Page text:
carabiner strength test

This is part 3 of a 3-part university study, conducted to assess carabiner and textile strength and testing methods. Part 1 provides background into the study and addresses prior research, part 2 covers metal gear experimentation and results, and part 3 explores webbing gear testing approaches and strength.

Testing the strength of textile gear

Testing for textile gear began after carabiner testing. Having seen the seemingly negligible effect of rope wear on the strength of a carabiner and the great effect of corrosion on the strength reduction of a carabiner, I drafted a hypothesis in which the effect of age and wear on textile gear would be much more prevalent than was seen with aluminum gear.  

Given the small amount of used gear available for testing, results were limited with varying accuracy to the tests conducted on quickdraw dogbones and one test on a Blue Water sling. Quickdraw dogbones were most plentifully available for testing, old and new.

testing results

Load vs. displacement curve for a Blue Water sling (rating unknown). The sling being old and brittle broke at 13.7 kN—well below the CE standard for 22kN minimum for a typical climbing sling. Unlike the ‘Halfdome’ shape from a breaking carabiner, here you can see that slings stretch continuously until they fail all at once.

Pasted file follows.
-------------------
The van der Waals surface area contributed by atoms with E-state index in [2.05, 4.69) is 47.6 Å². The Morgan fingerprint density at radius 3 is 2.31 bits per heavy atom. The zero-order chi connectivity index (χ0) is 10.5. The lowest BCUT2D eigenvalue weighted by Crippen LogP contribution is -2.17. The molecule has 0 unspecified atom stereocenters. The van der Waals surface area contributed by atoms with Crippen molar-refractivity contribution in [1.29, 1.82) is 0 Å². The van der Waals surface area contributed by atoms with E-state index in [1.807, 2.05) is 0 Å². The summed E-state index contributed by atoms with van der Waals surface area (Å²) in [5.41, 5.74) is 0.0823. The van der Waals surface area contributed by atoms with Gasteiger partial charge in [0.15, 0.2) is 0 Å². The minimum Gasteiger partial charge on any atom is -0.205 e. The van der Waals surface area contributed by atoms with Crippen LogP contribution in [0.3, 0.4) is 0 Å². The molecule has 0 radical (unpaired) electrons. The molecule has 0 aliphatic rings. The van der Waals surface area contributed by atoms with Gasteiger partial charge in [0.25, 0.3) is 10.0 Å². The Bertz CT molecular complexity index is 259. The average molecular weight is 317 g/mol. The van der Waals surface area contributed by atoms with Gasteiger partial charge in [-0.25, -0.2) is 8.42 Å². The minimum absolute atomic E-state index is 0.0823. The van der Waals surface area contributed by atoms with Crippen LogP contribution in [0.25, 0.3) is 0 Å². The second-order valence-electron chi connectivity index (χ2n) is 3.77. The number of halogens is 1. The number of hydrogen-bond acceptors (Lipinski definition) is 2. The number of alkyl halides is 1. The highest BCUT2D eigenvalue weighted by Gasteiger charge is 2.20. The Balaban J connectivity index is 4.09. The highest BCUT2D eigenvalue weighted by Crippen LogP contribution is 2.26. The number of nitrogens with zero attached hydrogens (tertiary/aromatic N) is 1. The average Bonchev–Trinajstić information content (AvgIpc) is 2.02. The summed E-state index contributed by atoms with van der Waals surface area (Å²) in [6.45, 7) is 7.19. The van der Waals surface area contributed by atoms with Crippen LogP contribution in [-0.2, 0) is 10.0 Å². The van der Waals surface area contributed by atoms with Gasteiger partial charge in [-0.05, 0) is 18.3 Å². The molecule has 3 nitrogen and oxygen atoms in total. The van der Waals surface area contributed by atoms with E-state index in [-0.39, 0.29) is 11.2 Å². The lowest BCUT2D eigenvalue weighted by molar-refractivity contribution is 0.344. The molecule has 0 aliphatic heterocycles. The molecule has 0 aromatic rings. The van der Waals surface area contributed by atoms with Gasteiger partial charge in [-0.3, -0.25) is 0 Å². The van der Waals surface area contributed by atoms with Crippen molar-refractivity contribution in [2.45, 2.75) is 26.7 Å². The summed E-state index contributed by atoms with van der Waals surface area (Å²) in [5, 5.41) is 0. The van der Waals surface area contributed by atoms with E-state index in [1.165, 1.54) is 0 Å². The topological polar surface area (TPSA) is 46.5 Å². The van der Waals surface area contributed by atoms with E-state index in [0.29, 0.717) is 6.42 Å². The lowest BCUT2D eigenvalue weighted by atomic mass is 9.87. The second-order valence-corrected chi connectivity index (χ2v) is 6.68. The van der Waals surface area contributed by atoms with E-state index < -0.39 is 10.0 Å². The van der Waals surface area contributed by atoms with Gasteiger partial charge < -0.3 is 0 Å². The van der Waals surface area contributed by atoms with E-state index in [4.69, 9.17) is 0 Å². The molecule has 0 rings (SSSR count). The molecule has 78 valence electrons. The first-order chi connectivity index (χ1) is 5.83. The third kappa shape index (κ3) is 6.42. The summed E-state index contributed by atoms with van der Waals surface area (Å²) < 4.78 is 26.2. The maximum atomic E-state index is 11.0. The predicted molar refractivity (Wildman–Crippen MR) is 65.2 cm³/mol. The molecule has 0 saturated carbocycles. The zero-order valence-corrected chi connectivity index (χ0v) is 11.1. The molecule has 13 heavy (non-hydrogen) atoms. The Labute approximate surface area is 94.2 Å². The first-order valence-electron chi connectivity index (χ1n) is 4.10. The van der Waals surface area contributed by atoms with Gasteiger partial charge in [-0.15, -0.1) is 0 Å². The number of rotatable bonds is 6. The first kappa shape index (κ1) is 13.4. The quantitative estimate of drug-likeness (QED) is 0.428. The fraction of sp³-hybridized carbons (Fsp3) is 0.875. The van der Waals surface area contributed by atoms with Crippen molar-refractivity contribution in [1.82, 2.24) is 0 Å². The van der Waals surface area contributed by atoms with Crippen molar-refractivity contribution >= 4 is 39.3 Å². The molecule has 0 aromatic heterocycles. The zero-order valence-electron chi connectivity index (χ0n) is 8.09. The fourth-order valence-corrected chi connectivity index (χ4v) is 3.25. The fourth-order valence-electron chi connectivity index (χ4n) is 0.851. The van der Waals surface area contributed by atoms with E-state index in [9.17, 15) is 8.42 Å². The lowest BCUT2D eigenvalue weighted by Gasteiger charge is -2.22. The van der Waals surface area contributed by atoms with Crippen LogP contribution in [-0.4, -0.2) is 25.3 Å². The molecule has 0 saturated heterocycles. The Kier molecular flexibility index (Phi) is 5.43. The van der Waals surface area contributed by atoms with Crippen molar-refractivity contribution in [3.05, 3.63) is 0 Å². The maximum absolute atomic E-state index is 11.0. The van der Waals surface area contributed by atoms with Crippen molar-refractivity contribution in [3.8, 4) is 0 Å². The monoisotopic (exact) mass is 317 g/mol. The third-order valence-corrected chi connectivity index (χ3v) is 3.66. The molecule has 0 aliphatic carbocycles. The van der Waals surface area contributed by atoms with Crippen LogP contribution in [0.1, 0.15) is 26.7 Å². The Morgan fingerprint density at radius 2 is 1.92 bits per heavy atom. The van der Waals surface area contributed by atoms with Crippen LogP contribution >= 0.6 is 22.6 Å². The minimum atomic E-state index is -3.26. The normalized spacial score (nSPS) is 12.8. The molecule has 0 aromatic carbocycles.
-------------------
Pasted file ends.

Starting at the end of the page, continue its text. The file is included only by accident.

For all quickdraw dogbones tested, the results showed generally the same curve for applied load vs. displacement, and therefore will not be printed in this report. The loads at which each dogbone failed can be found in the results section.  

To summarize the trend between rated load and applied load to failure in terms of age of the dogbone, the older the dogbone, the greater the discrepancy. Generally, the older the dogbone, the lower the applied load, which caused failure. In the case of the Mammut and Mad Rock dogbones, a difference of 10 years of age showed almost a 30% percent reduction in strength … That’s a lot!

Figure 4. Mammut vs. Mad Rock dogbone comparison

1 year old tested dogbone

1 year-old Mad Rock dogbone, 22 kN rating, post testing.

10 year old tested dogbone

10 year-old Mammut dogbone, 25 kN rating, post testing.